Anyone who has been reading this blog since the early days will recognise my ‘unknown and underrated’ series of posts. In this series, I hoped to shine the spotlight on bands that I felt were drastically underrated or worse, unknown to the larger rock/metal populous for one reason or another. Each blog mentioned three bands and featured a small précis of the music as well as a track or two to illustrate why I considered them to be special.
The posts can all be viewed here:
By popular demand, I am reprising this series. The one difference this time around is that I will only feature one band per post so that I can go into slightly greater detail about them. In the coming weeks, I also hope to revisit the older posts and expand on a number of the bands that may have been missed first time around.
The first band to feature in this new format is…drum roll…
Swedish metal band Darkwater have been on my radar for a few years now and are a band that I return to on a pretty frequent basis. Formed in 2003 in Boras, Sweden, they have released two albums within their decade of activity, ‘Calling The Earth To Witness’ and ‘Where Stories End’ some three or so years later. Not enough as far as I’m concerned.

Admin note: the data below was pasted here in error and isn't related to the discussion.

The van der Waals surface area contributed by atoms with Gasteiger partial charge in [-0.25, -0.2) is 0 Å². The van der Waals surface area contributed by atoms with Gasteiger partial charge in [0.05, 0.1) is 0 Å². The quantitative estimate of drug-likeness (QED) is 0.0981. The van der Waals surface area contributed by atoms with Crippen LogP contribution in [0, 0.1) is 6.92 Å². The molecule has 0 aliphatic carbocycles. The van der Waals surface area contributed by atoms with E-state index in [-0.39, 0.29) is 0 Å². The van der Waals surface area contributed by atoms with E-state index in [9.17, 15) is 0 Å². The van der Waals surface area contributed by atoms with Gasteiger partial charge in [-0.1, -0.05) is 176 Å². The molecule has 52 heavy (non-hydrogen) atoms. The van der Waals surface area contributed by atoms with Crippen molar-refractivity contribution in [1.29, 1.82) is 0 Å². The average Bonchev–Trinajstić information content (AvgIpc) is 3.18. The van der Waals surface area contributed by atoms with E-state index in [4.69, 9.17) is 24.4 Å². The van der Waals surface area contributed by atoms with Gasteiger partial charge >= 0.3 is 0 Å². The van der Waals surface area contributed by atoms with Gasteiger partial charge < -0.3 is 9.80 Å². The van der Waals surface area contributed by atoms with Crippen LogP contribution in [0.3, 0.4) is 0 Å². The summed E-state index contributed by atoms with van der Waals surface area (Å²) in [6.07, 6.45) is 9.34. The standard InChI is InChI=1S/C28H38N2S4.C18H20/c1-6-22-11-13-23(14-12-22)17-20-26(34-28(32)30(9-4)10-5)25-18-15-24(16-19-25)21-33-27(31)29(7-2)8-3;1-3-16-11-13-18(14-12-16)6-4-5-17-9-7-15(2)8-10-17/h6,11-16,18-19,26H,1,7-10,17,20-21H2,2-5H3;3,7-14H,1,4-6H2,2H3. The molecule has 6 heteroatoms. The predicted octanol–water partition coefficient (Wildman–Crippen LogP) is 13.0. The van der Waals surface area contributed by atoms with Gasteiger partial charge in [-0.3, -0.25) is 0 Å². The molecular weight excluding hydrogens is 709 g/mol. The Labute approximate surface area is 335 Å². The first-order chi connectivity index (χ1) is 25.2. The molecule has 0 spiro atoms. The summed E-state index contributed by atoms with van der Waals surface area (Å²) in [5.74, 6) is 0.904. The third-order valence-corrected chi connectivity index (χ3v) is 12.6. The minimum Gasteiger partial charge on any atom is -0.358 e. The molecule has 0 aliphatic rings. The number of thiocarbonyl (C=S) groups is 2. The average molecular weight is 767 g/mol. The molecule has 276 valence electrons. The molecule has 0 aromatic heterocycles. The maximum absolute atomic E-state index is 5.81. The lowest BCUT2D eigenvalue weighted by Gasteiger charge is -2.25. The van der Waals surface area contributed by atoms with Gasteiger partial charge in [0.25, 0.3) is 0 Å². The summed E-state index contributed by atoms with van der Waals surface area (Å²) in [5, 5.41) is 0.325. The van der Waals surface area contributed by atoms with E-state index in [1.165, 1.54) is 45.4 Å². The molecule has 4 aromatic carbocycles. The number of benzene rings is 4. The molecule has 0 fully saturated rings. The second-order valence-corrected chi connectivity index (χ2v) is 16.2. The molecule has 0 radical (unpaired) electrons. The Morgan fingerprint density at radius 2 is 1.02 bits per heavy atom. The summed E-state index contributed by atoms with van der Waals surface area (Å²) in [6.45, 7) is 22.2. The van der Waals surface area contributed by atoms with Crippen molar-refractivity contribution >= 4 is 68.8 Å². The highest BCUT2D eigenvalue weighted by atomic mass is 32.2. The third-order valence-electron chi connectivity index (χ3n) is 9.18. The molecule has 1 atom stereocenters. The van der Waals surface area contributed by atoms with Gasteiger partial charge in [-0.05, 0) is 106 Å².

The output of this quintet is best defined loosely as progressive metal, although there is a lot more to the band than that. The most noticeable aspect of Darkwater’s sound is the lashings and lashings of keyboards that permeate every single composition. We’re not talking keyboards and synths in the virtuosic vein of Dream Theater et al, where they wander off on tangents and play lead duels with the guitars. Instead, the keys provide a dense and rich atmosphere upon which the compositions are built and through which a tangible sense of sadness is conveyed.
What I particularly enjoy about Darkwater’s approach is that they don’t sacrifice the more traditional ‘metal’ elements of their sound to allow the keyboards to shine. The rhythm section is extremely solid and the guitars provide a proper and satisfying crunch throughout, although don’t expect much in the way of solos or lead breaks. In many ways, Darkwater’s approach reminds me of Evergrey. They are not clones of their compatriots, but there are some parallels to be heard for certain.
Delving into the compositions themselves, the band tends to favour more lengthy songs and so, when coupled with the keyboards, it lends the material a rather epic feel. That being said, the sophomore release did address this to a certain extent and as a result, the tracks generally sit more around the five-six minute mark rather than seven or eight minutes. No less epic in my opinion, just a little more focussed and honed.
Darkwater are big on melody and so expect to find some big choruses and memorable hooks that will no doubt entice you into repeated listens. And the more you listen, the more you find. Not everything is offered up to the listener on a plate and whilst there is an undeniable immediacy to much of the material, little gems here and there will only reveal themselves in time.
All-in-all, Darkwater are a band that is definitely worthy of further exposure and I hoped I’ve piqued your interest enough to check them out.